. It is used to improve neurological func-tion and sensory processing which can be generalized to a wide range of daily activi-ties. It’s very useful for children with autism.Hippotherapy is a Greek Word meaning therapy aided by a horse (=hippos). The ear-liest recorded mention of the word “hippotherapy” is in the
ancient Greek writings of Hippocrates
. In 1960s, when it was not yet developed as a formalized discipline, itbegan to be used in Germany, Austria and Switzerland in addition to traditional physi-cal therapy. The first curriculum has been formulated in the late 1980s by a group of Canadian and American therapists after a visit to Germany. The discipline was for-malized in the United States in 1992 by the American Hippotherapy Association(AHA). AHA established official standards of practice and formalized therapist educa-tional curriculum processed for Occupational, Physical and Speech therapists in theUnited States of America.
The experience in Thailand 
In Thailand the experimentation of hyppotherapy was set up on 6
February 2008thanks to the collaboration with RAJANAGARINDRE Institute of Child Development (RICD), Packsquadron Chaing-mai, the Ministry of Defense of Thailand, Royal Thai Army and Autistic’s parents. It’s organized every Wednesday inthe spaces provided by Packsquadron Chaingmai.
How to organize Hippotherapy? 
In order to organize hyppotherapy, it’s fundamental to have
trained teachers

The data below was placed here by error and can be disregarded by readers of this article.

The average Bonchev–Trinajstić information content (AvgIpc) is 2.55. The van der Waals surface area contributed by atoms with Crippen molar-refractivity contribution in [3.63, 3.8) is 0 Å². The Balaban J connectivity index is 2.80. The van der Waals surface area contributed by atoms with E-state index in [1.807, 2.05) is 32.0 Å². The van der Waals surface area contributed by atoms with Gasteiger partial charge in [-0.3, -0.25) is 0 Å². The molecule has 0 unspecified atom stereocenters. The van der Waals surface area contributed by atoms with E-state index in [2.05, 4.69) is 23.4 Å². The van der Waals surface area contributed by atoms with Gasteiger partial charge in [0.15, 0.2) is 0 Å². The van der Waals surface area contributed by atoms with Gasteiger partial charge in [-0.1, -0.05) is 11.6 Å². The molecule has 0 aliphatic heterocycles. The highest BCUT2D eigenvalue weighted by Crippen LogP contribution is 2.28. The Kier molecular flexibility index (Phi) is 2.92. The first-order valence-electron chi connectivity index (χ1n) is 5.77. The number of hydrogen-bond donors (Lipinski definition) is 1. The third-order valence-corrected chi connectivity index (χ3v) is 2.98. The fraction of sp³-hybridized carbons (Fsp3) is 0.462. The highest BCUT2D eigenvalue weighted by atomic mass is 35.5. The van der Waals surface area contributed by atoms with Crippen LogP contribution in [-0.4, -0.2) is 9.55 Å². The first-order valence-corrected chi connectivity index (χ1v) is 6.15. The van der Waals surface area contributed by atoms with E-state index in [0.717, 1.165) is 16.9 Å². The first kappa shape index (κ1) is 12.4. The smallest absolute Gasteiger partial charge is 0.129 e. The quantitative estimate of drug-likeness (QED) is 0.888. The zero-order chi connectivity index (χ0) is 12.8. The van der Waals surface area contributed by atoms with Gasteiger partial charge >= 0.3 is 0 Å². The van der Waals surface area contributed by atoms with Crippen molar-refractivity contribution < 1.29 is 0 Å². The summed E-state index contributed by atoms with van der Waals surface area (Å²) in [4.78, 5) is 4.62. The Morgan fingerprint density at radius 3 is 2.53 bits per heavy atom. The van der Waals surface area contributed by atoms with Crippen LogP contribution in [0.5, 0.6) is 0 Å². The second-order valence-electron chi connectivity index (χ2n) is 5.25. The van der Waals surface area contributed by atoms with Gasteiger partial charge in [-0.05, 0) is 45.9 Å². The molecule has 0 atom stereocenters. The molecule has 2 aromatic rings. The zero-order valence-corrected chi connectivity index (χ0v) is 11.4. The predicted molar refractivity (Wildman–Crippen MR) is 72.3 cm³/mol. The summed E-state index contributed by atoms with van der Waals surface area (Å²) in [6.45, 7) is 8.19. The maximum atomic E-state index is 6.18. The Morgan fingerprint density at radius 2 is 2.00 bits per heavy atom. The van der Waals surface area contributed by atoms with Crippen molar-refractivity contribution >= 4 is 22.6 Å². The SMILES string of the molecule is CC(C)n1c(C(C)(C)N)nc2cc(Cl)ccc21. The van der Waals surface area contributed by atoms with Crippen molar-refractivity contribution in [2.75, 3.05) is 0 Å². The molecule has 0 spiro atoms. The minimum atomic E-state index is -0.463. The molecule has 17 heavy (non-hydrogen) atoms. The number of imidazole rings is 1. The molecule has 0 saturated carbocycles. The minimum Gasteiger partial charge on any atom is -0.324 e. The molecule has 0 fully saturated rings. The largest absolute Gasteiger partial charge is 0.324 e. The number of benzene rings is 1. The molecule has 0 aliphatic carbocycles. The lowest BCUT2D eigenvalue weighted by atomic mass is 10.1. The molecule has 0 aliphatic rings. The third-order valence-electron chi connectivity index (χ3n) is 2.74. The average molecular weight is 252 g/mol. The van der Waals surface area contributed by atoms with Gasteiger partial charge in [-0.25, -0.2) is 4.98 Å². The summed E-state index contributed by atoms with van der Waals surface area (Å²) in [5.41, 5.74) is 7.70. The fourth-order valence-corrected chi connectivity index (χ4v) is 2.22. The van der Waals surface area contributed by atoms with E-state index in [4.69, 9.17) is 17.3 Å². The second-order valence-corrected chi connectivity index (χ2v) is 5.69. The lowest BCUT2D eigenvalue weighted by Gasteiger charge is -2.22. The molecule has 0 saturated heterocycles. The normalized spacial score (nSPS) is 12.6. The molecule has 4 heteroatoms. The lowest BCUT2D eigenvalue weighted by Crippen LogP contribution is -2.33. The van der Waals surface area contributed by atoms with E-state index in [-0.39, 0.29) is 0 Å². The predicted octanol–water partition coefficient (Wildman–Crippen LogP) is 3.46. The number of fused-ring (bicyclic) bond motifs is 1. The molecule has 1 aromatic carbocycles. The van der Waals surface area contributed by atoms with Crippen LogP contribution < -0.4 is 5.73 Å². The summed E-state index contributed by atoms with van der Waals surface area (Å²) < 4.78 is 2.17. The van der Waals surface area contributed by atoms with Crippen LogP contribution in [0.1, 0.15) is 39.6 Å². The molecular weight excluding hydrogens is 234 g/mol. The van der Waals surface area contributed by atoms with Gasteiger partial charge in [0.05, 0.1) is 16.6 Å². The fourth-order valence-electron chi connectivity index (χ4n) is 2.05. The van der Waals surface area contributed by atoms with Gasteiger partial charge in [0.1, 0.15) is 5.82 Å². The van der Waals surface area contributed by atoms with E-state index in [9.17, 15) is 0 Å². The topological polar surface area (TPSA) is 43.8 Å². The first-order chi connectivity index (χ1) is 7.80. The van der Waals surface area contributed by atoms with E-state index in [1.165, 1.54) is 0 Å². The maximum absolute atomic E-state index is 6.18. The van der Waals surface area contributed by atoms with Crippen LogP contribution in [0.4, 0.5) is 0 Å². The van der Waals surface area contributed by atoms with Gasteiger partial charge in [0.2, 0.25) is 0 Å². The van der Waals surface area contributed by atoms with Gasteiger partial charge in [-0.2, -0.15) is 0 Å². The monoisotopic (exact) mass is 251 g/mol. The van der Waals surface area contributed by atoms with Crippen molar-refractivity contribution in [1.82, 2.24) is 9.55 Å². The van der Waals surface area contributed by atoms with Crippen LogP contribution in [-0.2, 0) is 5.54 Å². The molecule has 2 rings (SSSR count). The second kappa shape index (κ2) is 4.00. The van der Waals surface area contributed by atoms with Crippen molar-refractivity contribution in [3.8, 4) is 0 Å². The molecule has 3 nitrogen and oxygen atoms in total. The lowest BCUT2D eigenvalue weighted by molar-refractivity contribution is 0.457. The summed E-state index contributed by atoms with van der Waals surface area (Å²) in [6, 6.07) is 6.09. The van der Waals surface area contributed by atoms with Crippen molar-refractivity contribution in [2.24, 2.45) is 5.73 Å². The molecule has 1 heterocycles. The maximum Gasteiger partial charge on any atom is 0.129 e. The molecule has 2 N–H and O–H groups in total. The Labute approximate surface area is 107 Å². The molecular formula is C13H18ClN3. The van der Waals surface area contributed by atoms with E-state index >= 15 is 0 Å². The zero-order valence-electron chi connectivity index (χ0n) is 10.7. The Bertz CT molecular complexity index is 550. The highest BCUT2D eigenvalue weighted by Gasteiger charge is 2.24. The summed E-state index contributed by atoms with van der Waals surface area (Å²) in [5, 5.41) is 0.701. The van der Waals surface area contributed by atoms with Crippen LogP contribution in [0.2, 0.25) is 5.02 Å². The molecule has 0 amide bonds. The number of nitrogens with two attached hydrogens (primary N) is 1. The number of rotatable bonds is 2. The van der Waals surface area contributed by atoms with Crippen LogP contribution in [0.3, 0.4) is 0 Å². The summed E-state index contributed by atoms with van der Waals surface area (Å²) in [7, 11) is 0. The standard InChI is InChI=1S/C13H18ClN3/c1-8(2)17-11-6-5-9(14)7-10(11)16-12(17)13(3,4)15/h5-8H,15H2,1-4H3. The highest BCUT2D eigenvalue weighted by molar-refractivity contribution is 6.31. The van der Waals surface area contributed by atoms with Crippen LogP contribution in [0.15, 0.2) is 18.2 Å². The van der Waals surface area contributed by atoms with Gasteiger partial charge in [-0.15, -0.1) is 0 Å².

,skillful in horseback riding and who also have a knowledge in Autistic and de-velopmental stimulation. It’s also important to prepare autistic children andtheir parents for understanding the programs, to train parents as a teacher’said for safety purpose and developmental stimulation during the programs andto do the assessment of the autistic children before and after 12 sessions of Hippotherapy. In addition, you obviously need  tame and well trained horsesand very broad areas.
Which are the benefits? 
The rhythmic and multidimensional movement of horse provides variable
repetitive sensory stimulation
to patients.The stimulation can be varied and manipulated by a trained therapist to fit a patient’s needs and stimulate improvedfunctioning of daily living. Hyppotherapy thus stimulates the rider and help enhance balance, good posture, mobility,co- ordination and strength. It aids mental functioning and it improves mood and self confidence as well.It is indicated for children and adults with mild to severe neuromuscular dysfunction and it is good for impairmentssuch as abnormal muscle tone, poor balance, poor co-ordination, sensory dysfunction, postural asymmetry, poor postural control and decreased mobility. It can also be widely used to treat Cerebral Palsy, developmental delays,traumatic brain injury, stroke and autism.In Thailand it’s in particular used for autistic children.
Thiri Nwe, Physiotherapist, NH Myanmar 
E d i t i o n  7 ,  F e b r u a r y  2 0 1 1A s s o c i a z i o n e  N e w  H u m a n i t y
The ancient art of riding  -Hyppotherapy lands in Thailand 
Thiri, the physiotherapist of NH in Myanmar, is now in Thailand, where she has attended a professional training about Physiotherapy, Occupational Therapy and Speech Therapy at 
Rjanakarindra Institute of Child Develop- ment 
managed by the department of Mental Health, under the Ministry of Public Health.
There she got a chance of observing and trying various rehabilitation techniques, and in particular she discovered Hippotherapy, that is very popular in Western country. In Thailand, they have been organizing it for 2 years and it is especially used for Autistic children, in collaboration with the Military service.